It's nine o'clock, you're finally home from a long day. You microwave a hot pocket, complain to your roommate and hit the couch. You flick on the TV, and click 30 Rock - last week's episode, streaming from the internet.
This is the future of television, as envisioned - and wagered on - by application developers and venture capitalists. With TV networks scrambling to find the right way to put their product on the internet (through Hulu, Netflix and proprietary players), companies like Boxee and Google.tv are betting that viewers will embrace greater control of their entertainment. But is this advancement a good long term bet for entertainment itself?
While the technology is cutting edge, this is not a new story; TV has always been a disruptive, and disrupted, medium. Ever since Philo Farnsworth transmitted his first fuzzy image and RCA put cathode ray tubes in the Jones's house, the Idiot Box has belied its name by being at the center of our discourse. The first big break through, after the color revolution of the 60's, came in the late 70s and early 80's, when cable systems began to break the monopoly on our consciousness held by the big three networks. That's when kids started watching MTV and sports fans ESPN, and the Network men in green visors quaked that ever-expanding choice (especially once digital cable and satellite emerged) would destroy them and their iron-fisted hold on ratings and advertising dollars.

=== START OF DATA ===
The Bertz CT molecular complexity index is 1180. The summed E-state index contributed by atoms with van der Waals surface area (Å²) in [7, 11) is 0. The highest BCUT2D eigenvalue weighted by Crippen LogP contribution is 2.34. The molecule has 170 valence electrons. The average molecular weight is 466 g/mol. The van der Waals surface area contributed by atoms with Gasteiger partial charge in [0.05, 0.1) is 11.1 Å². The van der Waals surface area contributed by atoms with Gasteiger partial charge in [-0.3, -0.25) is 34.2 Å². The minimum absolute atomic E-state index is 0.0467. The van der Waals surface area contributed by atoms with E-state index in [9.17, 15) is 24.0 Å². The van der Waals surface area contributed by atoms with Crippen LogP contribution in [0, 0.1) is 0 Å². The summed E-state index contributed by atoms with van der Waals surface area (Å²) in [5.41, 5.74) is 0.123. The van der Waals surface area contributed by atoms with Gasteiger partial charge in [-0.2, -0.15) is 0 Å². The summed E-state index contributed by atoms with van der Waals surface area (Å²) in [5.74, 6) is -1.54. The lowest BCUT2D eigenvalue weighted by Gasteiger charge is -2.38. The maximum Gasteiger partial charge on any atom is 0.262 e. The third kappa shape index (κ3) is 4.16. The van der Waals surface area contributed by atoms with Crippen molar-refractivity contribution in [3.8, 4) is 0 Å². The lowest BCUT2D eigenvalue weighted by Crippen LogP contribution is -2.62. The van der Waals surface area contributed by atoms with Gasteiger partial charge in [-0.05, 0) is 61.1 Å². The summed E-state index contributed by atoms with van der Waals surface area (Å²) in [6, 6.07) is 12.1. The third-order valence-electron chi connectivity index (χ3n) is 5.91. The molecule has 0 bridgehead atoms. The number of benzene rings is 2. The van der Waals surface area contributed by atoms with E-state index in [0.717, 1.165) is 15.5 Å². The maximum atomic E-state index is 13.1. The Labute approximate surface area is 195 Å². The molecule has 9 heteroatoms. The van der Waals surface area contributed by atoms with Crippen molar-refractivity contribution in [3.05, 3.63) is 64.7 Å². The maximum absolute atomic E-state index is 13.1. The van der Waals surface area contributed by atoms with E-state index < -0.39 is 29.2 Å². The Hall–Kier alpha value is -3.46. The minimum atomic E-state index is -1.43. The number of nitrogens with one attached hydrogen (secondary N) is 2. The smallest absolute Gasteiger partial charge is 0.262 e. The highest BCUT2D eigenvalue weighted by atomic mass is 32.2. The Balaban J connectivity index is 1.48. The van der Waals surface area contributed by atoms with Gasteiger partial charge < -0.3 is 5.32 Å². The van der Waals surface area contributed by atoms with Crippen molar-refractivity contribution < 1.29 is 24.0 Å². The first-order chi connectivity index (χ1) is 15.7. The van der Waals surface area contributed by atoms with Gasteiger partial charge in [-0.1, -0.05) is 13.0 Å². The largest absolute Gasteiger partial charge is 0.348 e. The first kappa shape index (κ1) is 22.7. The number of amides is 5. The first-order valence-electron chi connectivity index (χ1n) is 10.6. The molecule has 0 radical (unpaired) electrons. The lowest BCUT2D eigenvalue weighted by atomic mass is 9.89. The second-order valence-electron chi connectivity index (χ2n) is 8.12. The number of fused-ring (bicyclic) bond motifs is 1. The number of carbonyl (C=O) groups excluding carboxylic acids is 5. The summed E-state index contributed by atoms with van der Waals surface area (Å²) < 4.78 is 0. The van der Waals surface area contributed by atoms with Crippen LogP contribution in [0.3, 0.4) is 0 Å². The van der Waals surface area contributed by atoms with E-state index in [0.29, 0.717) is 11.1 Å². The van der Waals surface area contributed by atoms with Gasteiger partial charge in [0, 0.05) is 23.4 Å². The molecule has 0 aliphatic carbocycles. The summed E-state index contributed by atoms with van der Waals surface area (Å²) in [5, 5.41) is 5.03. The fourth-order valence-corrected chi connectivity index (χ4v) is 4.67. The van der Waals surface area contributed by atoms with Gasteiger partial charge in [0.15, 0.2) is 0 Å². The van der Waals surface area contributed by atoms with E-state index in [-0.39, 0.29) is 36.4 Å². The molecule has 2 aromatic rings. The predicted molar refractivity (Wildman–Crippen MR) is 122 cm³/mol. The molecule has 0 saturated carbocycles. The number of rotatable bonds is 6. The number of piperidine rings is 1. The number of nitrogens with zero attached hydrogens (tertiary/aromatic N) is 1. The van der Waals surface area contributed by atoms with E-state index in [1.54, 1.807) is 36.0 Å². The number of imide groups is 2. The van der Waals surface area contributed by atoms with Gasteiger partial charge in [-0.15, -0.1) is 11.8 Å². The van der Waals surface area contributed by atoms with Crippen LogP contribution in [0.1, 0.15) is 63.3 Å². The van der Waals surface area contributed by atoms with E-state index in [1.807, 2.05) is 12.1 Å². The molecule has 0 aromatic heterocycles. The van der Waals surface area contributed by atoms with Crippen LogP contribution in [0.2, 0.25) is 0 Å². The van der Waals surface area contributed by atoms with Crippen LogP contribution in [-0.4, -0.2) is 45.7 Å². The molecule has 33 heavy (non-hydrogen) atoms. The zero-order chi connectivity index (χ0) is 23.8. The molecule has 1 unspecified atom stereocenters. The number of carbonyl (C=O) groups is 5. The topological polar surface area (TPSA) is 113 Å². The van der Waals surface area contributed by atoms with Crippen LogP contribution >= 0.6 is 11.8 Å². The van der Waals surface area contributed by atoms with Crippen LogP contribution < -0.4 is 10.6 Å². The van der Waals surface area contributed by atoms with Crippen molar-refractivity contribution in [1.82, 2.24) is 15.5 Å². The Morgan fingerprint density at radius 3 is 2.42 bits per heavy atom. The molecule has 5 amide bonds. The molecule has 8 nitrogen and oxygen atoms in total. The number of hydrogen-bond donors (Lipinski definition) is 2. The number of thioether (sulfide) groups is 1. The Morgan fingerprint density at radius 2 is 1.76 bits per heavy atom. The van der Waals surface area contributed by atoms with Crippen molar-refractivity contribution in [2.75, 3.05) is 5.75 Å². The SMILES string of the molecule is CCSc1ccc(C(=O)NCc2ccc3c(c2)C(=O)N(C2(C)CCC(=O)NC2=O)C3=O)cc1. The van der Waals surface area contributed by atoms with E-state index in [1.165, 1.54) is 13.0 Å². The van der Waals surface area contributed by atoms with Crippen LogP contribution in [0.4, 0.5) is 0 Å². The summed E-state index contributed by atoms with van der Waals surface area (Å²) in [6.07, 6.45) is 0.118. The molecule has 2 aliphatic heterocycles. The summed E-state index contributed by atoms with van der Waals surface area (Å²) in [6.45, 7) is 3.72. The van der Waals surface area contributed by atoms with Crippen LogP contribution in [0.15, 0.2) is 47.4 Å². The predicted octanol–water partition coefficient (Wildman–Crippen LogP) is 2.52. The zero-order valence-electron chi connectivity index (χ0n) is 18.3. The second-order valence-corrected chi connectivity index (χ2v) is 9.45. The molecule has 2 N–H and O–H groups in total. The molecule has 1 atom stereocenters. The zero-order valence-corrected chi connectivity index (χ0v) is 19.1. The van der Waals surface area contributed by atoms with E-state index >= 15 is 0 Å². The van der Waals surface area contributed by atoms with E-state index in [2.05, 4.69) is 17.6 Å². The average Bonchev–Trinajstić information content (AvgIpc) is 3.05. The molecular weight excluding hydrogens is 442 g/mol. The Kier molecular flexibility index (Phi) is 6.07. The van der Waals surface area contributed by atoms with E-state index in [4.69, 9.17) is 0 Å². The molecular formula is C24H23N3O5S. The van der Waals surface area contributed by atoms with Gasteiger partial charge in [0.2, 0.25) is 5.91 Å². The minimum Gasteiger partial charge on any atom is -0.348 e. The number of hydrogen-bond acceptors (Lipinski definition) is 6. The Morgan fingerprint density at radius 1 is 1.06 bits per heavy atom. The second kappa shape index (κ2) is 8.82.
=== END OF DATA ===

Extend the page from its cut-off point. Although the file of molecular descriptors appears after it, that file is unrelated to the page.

And they thought that amount of choice could be trouble? At least those channels were still on TV, co-existing with the old Networks. Now, everything is in flux.
As The Jay Leno-Conan O'Brien affair showed, there is a great schism in the active television audience. On one side, there are older, more hesitant to change viewers; on the other, younger, internet-savvy who are just as willing, if not moreso, to get their entertainment online. Ostensibly, Leno won out, as NBC valued the higher live TV ratings his show brought in. Put simply, you can get a lot more money for advertisement spots on a show that is broadcast one very television than you can for spots in on demand online video, which is where Conan's young fans were more apt to watch. But the sheer passion and fervor Conan's fans exhibited in protesting his effective firing took NBC by surprise, and helped the deposed host land a new show this fall. A new generation, it became clear, was slowly gaining power.
Here's the rub, though: after speculation that Conan could start the first major internet late night show, he ended up back on traditional television. It just wasn't lucrative enough, being internet-only. It's too fractured of an audience, right now; even the most popular web clips only get so many million hits, while a TV show brings in millions of viewers a night.